You can count on it: the Republicans will take the obvious lesson from this. They can get their way through political extortion every time. They will win almost every battle from here on out, and the picture for 2012, while not totally dark (after all, the American people don't actually like their policies, and can't be fooled quite all the time), is not too good. It's hard to see how we can gain strong majorities in both the House and Senate of real Democrats (sorry, but a good percentage of so-called Democrats are useless, and shouldn't even be counted in our column). And, frankly, I look upon the re-election of Obama as necessary to avoid debacle, but no particular guarantee of anything like progressive policy change. The last two years have been one unwarranted compromise, without any real effort to rally the American people to demand support for the president's agenda, after another.

Real liberals must now face the music. We are in a worse position than the Republicans were after Watergate. We have to start organizing and fighting, including within our own party, if we have any hope at all of restoring something resembling communitarian moral principles to politics in this country, and regaining some power from the corporatists and oligarchs in both parties.

We must somehow pull together on a policy consensus. Core principles that all Democrats will need to sign on to if they want our organizational and financial support.  We must start getting out of our houses, even those of us who due to the mean economy Robert Reich talks about in his latest book (Aftershock), are working more and longer hours than ever before, attending organizational meetings and rallies, opening our wallets even wider, making phone calls, seeking wealthy allies wherever they may be found. We must somehow find real leadership and get real organizations functioning and working together.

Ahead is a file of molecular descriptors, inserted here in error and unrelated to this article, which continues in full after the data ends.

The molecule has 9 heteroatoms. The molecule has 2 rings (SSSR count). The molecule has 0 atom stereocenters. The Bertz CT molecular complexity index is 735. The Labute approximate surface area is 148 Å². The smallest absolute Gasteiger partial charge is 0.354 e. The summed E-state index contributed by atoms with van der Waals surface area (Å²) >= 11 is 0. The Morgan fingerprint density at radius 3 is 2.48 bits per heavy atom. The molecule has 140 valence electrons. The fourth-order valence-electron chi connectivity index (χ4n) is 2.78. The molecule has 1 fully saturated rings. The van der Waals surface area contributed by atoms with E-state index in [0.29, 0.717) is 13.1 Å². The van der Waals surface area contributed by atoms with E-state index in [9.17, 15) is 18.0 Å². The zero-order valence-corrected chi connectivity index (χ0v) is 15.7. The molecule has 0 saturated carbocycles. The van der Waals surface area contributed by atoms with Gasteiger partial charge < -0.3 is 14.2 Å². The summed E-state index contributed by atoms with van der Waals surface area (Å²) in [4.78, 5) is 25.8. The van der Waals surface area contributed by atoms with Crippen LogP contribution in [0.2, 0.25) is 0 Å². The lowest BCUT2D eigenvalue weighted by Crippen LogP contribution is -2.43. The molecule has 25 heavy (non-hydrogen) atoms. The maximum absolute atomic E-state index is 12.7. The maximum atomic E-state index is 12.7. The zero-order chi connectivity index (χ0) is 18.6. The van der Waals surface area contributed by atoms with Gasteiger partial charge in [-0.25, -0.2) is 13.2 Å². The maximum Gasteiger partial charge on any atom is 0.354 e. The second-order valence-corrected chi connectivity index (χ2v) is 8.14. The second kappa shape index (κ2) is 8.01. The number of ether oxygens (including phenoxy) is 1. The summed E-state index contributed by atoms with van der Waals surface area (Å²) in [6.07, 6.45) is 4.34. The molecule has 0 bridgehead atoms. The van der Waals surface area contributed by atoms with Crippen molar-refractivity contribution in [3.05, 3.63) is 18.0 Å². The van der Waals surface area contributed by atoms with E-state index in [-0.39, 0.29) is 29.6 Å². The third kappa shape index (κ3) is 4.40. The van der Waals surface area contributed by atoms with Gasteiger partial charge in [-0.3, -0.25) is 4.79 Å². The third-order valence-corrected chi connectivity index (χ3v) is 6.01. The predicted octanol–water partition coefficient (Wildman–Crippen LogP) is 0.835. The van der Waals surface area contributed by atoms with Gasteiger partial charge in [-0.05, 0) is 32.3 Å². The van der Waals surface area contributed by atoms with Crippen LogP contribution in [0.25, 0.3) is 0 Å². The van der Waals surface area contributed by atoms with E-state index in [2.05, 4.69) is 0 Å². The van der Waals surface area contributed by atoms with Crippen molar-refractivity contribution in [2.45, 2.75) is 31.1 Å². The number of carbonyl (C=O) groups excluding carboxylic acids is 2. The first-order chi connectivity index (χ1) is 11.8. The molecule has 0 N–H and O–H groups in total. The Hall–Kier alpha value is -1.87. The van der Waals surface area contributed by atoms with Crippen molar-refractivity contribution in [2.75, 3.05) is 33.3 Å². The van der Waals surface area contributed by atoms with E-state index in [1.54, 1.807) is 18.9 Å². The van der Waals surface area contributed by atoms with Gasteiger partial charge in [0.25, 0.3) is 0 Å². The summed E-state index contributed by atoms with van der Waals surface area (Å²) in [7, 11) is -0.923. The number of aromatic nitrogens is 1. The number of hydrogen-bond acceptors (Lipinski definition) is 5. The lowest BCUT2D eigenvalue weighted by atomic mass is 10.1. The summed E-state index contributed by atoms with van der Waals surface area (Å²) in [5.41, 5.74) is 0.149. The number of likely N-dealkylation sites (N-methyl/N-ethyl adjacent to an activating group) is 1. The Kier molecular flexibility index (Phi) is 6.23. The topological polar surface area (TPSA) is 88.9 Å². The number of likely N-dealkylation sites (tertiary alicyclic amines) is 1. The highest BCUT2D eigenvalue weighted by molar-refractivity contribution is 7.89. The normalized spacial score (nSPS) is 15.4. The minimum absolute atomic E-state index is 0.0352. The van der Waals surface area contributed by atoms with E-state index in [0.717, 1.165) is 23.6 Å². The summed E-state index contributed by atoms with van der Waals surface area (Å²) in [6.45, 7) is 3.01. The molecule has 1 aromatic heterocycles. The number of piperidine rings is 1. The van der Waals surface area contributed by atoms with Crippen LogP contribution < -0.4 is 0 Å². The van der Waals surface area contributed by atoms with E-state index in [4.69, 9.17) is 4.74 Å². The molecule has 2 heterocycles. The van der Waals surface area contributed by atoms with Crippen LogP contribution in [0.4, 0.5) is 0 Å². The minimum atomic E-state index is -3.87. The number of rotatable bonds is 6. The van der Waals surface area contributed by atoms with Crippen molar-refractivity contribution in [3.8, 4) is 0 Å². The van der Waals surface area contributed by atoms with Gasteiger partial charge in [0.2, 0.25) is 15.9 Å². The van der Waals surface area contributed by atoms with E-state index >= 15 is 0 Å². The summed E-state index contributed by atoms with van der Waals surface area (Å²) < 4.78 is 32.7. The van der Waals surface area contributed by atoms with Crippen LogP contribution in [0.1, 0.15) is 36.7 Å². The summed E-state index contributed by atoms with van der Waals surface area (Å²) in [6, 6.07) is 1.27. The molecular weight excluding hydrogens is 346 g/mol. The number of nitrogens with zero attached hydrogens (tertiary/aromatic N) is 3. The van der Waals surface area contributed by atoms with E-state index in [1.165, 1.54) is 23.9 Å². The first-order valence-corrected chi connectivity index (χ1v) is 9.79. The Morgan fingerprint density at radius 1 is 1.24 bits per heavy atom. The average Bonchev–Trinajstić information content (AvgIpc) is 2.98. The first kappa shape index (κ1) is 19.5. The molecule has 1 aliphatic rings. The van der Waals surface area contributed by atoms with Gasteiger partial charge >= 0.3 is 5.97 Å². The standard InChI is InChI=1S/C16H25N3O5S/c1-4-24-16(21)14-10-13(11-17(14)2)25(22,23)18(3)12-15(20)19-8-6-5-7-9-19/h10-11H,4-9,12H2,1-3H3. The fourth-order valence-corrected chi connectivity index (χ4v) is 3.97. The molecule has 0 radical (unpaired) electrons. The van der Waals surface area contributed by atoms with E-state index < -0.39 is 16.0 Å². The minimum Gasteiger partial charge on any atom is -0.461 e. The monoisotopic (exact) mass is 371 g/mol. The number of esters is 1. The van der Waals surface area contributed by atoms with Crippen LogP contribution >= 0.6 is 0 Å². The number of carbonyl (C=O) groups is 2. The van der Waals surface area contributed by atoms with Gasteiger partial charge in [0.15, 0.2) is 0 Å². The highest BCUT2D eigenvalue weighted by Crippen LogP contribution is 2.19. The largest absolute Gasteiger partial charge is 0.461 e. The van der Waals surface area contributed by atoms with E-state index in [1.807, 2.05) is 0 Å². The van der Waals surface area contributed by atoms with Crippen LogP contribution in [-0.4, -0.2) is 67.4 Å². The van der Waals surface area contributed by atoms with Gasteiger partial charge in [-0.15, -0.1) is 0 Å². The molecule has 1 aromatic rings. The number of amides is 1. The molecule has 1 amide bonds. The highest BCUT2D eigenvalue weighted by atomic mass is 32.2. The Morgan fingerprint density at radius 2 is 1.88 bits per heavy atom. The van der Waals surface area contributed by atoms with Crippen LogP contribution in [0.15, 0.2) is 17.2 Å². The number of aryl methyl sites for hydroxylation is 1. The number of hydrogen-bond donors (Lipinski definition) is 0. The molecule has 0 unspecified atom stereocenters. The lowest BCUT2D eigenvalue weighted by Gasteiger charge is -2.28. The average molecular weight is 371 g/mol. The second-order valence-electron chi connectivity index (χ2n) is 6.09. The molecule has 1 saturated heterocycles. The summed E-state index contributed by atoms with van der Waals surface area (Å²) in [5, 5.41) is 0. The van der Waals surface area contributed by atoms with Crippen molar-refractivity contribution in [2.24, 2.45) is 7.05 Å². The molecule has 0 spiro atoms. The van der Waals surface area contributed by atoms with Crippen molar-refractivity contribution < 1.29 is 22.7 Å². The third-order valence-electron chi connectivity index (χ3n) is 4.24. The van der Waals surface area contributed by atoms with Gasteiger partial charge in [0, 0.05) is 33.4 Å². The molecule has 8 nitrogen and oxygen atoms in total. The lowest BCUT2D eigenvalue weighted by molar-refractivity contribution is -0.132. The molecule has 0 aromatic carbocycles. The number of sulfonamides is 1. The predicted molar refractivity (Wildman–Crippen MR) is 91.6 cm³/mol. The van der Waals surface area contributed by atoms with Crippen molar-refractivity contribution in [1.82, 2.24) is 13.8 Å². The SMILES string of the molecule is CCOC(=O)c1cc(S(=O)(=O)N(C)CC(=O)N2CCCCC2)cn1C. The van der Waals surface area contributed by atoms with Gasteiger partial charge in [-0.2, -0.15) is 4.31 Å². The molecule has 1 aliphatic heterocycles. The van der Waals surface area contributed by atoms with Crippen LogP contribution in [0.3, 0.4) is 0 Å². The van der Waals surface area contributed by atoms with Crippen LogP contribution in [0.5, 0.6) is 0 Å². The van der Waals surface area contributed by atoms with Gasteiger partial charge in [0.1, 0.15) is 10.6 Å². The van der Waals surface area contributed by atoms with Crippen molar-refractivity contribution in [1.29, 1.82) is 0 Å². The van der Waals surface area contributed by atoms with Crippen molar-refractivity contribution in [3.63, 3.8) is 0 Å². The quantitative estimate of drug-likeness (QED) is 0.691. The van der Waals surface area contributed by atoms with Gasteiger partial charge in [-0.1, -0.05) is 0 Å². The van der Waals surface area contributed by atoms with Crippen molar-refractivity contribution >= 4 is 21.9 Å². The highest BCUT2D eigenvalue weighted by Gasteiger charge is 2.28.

Because we've been almost totally defeated by forces that, thanks to the Supreme Court, now have almost total freedom to spend money and resources to keep us down, and we lack cohesion, clear messaging, and organization that will be absolutely indispensable if we are ever to claw our way back to the kind of power that means anything: the ability to get actual progressive policy changes accomplished, without evisceration and destructive compromise on core tenets.

I look to no help from this president. He has failed us utterly. We are stuck with him, but he has blamed us for his failures and shown a flat out unacceptable willingness to compromise without even a shadow of a fight every time.

A bleak picture indeed.
UPDATE, 12/27. I credit President Obama (and Reid and Pelosi, but primarily Pres. Obama) with getting a surprisingly lot of things done in the "Lame Duck." So I admit that saying he has "failed us utterly," as I did in this post, is too strong. But the fact is that most of the Lame Duck bills should have been relatively non-controversial. This president needs to recommit himself to core Democratic principles, and to the proposition that government action is absolutely necessary to end this deep recession; austerity and deficit reduction will not do it. Then, he needs to go out there and stump... like a campaign... making speeches, appearing on TV as much as humanly possible... framing, reframing, messaging, and remessaging these points, and what he wants to get done FOR the people, as often, as clearly, and as forcefully as he can manage it, for the remainder of his First Term. Only that way will he have a realistic possibility of furthering a major legislative agenda ("change we can believe in"), in some small ways in the next two years and in major ways in the Second Term... which, by doing this, he will easily achieve. Otherwise, I'd say his chances of even having a Second Term are not especially bright.

13 December 2010

Plus ça change...

An imbalance between rich and poor is the oldest and most fatal ailment of all republics. 
--Plutarch (ca. 105 A.D.) 

09 December 2010